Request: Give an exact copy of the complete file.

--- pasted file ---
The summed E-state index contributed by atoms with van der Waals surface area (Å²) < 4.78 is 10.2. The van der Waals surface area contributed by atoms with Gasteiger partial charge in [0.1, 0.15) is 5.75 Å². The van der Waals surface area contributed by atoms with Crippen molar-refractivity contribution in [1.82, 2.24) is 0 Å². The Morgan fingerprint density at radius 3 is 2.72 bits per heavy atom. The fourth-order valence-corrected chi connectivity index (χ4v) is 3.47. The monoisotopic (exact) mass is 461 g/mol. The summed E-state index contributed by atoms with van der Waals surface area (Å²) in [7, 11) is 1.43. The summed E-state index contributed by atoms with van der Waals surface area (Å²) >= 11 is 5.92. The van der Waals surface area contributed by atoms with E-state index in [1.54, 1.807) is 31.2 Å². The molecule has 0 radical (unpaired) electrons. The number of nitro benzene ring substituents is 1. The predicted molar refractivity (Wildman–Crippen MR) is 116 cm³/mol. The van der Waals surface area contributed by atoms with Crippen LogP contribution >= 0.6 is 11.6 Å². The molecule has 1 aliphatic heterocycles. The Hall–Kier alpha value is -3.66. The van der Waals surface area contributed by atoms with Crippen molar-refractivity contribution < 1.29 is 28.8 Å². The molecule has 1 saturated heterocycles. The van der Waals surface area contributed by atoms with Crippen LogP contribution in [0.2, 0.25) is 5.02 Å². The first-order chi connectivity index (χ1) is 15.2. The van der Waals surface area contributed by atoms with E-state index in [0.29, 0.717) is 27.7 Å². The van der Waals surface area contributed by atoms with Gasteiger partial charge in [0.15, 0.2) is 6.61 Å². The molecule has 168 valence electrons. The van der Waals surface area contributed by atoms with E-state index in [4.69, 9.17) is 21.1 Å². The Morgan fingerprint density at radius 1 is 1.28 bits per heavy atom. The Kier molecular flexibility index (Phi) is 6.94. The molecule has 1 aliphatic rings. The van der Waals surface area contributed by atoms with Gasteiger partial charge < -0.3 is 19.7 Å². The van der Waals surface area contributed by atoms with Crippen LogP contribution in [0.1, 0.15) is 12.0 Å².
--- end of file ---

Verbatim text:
The summed E-state index contributed by atoms with van der Waals surface area (Å²) < 4.78 is 10.2. The van der Waals surface area contributed by atoms with Gasteiger partial charge in [0.1, 0.15) is 5.75 Å². The van der Waals surface area contributed by atoms with Crippen molar-refractivity contribution in [1.82, 2.24) is 0 Å². The Morgan fingerprint density at radius 3 is 2.72 bits per heavy atom. The fourth-order valence-corrected chi connectivity index (χ4v) is 3.47. The monoisotopic (exact) mass is 461 g/mol. The summed E-state index contributed by atoms with van der Waals surface area (Å²) in [7, 11) is 1.43. The summed E-state index contributed by atoms with van der Waals surface area (Å²) >= 11 is 5.92. The van der Waals surface area contributed by atoms with E-state index in [1.54, 1.807) is 31.2 Å². The molecule has 0 radical (unpaired) electrons. The number of nitro benzene ring substituents is 1. The predicted molar refractivity (Wildman–Crippen MR) is 116 cm³/mol. The van der Waals surface area contributed by atoms with Crippen LogP contribution >= 0.6 is 11.6 Å². The molecule has 1 aliphatic heterocycles. The Hall–Kier alpha value is -3.66. The van der Waals surface area contributed by atoms with Crippen molar-refractivity contribution < 1.29 is 28.8 Å². The molecule has 1 saturated heterocycles. The van der Waals surface area contributed by atoms with Crippen LogP contribution in [0.2, 0.25) is 5.02 Å². The first-order chi connectivity index (χ1) is 15.2. The van der Waals surface area contributed by atoms with E-state index in [0.29, 0.717) is 27.7 Å². The van der Waals surface area contributed by atoms with Gasteiger partial charge in [0.15, 0.2) is 6.61 Å². The molecule has 168 valence electrons. The van der Waals surface area contributed by atoms with E-state index in [4.69, 9.17) is 21.1 Å². The Morgan fingerprint density at radius 1 is 1.28 bits per heavy atom. The Kier molecular flexibility index (Phi) is 6.94. The molecule has 1 aliphatic rings. The van der Waals surface area contributed by atoms with Gasteiger partial charge < -0.3 is 19.7 Å². The van der Waals surface area contributed by atoms with Crippen LogP contribution in [0.1, 0.15) is 12.0 Å².